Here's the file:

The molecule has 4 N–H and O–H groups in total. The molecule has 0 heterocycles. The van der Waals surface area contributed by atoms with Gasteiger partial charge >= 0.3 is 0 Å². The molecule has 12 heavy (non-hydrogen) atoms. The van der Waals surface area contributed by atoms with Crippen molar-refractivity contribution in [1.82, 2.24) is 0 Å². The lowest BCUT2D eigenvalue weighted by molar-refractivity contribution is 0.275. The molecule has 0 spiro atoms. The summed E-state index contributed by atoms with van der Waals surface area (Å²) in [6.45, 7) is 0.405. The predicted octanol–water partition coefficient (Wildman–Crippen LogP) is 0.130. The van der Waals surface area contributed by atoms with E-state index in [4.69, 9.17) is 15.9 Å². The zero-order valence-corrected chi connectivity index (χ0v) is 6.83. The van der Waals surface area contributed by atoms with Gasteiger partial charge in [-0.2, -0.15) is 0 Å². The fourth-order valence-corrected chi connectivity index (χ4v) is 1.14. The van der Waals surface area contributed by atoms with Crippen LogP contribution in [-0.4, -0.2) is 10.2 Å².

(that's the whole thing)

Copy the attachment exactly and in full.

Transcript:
The molecule has 4 N–H and O–H groups in total. The molecule has 0 heterocycles. The van der Waals surface area contributed by atoms with Gasteiger partial charge >= 0.3 is 0 Å². The molecule has 12 heavy (non-hydrogen) atoms. The van der Waals surface area contributed by atoms with Crippen molar-refractivity contribution in [1.82, 2.24) is 0 Å². The lowest BCUT2D eigenvalue weighted by molar-refractivity contribution is 0.275. The molecule has 0 spiro atoms. The summed E-state index contributed by atoms with van der Waals surface area (Å²) in [6.45, 7) is 0.405. The predicted octanol–water partition coefficient (Wildman–Crippen LogP) is 0.130. The van der Waals surface area contributed by atoms with E-state index in [4.69, 9.17) is 15.9 Å². The zero-order valence-corrected chi connectivity index (χ0v) is 6.83. The van der Waals surface area contributed by atoms with Gasteiger partial charge in [-0.2, -0.15) is 0 Å². The fourth-order valence-corrected chi connectivity index (χ4v) is 1.14. The van der Waals surface area contributed by atoms with Crippen LogP contribution in [-0.4, -0.2) is 10.2 Å².